If you’re heading into a CPP disability appeal without representation, you might feel worried. There are all sorts of terms and processes that you don’t understand. Research and reading online can only take you so far. Luckily, the Social Security Tribunal offers a Navigator service for those who don’t have a lawyer.
In this article, as part of our Ultimate Guide to CPP Disability, I will explain this service, who it’s for, and discuss some of the pros and cons.
This article will be helpful for you if you’re early on in the CPP disability process. Personally, I didn’t know anything about it until David mentioned it to me.
Similarly, if you don’t already know about this service, there’s a good chance you wouldn’t learn about it until you need it. Wouldn’t it be nice to know your options sooner than that? Unfortunately, the information is buried on the Government of Canada website. If you haven’t heard the term “navigator” before, you likely wouldn’t click on the link that says “Navigator!”
So, I hope this information reaches people and raises awareness about the CPP disability navigator service. Let’s get into it!
What is a CPP Disability Navigator?
A navigator is a Social Security Tribunal employee who knows a lot about the appeal process. If your application for CPP disability benefits has been denied at the Reconsideration level, you can move on to the Social Security Tribunal. CPP disability navigators are available to help you at the General Division and Appeal Division of the SST.
Essentially, a navigator is just a free support person that you have access to if you’re pursuing a CPP disability appeal. They can support you and answer general questions you have about hearings or questions about preparing for a hearing.
But they aren’t a lawyer. So, they can’t give you legal advice. They won’t help you prepare any submissions or attend your hearing. And, they must remain neutral — they are still technically employed by the Tribunal, after all.
👉 Are you doing your own Social Security Tribunal hearing? Check out our article:
CPP Tribunal Hearing: 5 Mistakes to Avoid When Representing Yourself
Who can get one?
Navigators are available to anyone who doesn’t already have professional representation. You must be appealing a CPP disability decision at the General Division or the Appeals Division.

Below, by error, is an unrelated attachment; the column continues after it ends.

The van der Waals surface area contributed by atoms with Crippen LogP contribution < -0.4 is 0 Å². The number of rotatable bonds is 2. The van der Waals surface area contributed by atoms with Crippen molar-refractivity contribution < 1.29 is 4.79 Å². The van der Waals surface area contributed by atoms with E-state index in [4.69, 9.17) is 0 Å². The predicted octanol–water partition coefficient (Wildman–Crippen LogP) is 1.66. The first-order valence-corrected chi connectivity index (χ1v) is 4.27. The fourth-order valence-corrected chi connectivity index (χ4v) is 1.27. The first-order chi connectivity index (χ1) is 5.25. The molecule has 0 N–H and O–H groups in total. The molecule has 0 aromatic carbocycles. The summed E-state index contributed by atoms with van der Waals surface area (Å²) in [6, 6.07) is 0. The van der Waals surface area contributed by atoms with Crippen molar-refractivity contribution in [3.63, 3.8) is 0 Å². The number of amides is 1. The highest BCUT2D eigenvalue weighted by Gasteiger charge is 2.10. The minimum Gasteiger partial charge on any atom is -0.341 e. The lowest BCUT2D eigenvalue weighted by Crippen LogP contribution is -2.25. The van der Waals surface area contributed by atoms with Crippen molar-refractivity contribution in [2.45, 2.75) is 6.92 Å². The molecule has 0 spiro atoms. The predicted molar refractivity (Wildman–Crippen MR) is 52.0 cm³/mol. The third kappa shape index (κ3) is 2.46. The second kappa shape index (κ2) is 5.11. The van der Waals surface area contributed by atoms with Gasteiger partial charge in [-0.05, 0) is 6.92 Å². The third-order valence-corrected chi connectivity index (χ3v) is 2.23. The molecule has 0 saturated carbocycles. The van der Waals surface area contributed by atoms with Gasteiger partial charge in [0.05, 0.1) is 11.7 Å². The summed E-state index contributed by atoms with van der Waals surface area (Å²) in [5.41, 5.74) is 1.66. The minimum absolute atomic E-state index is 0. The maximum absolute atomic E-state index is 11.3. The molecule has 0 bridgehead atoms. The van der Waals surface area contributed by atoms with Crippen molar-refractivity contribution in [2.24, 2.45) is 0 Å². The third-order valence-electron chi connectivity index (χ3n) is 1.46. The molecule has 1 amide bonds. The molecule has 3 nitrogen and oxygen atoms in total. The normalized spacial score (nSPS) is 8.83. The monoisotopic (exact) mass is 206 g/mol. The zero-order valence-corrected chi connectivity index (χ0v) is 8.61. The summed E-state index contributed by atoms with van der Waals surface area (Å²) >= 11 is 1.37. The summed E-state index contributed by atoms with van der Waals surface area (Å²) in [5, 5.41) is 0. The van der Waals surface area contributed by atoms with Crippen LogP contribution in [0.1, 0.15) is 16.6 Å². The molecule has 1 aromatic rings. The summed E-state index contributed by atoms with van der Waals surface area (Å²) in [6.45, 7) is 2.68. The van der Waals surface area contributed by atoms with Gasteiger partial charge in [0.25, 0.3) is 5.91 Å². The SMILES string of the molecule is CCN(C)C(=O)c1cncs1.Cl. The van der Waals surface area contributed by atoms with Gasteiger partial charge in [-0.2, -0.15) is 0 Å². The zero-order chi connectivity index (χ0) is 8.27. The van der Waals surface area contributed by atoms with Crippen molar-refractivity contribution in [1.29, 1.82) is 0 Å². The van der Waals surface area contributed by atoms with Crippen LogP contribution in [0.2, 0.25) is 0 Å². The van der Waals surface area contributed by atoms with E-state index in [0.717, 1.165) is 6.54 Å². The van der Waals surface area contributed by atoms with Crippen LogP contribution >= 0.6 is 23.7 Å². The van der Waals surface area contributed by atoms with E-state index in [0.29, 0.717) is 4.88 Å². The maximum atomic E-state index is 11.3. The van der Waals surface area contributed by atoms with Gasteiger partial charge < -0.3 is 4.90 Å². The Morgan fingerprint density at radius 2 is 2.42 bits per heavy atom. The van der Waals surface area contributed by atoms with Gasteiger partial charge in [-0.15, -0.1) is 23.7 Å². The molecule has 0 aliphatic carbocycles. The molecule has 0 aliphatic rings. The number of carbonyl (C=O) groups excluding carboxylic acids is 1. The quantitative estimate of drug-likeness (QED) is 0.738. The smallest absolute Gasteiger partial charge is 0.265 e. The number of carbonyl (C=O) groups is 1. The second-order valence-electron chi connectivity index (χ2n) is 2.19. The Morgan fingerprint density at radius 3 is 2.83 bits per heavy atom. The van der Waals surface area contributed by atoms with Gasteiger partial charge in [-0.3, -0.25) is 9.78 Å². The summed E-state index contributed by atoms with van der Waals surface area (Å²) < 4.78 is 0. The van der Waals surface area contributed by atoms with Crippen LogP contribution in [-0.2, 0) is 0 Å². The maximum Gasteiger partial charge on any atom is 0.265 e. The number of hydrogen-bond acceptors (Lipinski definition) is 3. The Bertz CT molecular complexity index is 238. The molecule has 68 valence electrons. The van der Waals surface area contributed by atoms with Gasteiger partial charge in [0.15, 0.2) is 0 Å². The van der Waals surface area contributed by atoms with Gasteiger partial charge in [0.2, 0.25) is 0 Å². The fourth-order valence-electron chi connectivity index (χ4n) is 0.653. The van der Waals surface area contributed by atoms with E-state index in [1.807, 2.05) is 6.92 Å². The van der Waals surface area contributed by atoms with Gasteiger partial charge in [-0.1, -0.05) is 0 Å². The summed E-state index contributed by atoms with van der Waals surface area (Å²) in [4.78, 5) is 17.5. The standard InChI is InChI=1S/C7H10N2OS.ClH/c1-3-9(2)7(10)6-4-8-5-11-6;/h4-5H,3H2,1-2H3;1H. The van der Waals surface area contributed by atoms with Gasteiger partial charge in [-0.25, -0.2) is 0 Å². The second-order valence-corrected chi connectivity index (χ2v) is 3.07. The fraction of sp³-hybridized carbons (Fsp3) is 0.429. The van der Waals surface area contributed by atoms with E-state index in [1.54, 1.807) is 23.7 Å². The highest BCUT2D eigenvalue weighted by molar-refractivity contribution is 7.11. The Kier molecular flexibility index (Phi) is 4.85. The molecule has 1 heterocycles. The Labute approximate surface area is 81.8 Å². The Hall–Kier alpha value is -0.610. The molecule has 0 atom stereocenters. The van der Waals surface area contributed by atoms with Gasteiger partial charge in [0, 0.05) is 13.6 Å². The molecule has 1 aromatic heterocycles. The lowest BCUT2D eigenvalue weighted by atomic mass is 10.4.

You don’t have to apply for a navigator or request one. If you are eligible for one, Service Canada will let you know once you have been given permission to appeal.
CPP Disability Navigator: Pros
In my opinion, despite its limitations, this is still a really helpful service that is being offered. For plenty of people, hiring a lawyer is almost as scary as doing the appeal itself. If you’re not quite ready to make that big decision, a navigator can offer you a good amount of support.
Using this service doesn’t mean you can’t ever seek representation. If the navigator isn’t helping you as much as you’d like, or in the ways that you need, you can still hire a lawyer. Once you hire a lawyer, however, you can no longer access the navigator.
CPP Disability Navigator: Cons
Navigators don’t replace legal help or representatives. Often, clients of ours find appeals stressful, potentially worsening the symptoms of their disability. We know from experience that it’s not always easy to handle an appeal when you’re also living with your disability.
The role of the navigator is pretty limited. While they can lessen your stress by explaining how hearings work and how you need to prepare, they can’t do the heavy lifting for you.
Finally, they don’t have specific resources or referrals if you eventually decide to seek out a lawyer. They will only refer you to Legal Aid or similar organizations. These aren’t bad recommendations by any means, but it’s not like they’re handing you the business card of an experienced disability lawyer.
Next Steps — Get our free CPP book
Of course, there are more ways to get information about the appeal process.
Start making better decisions today. Click on the image below to request an instant download of our free Book.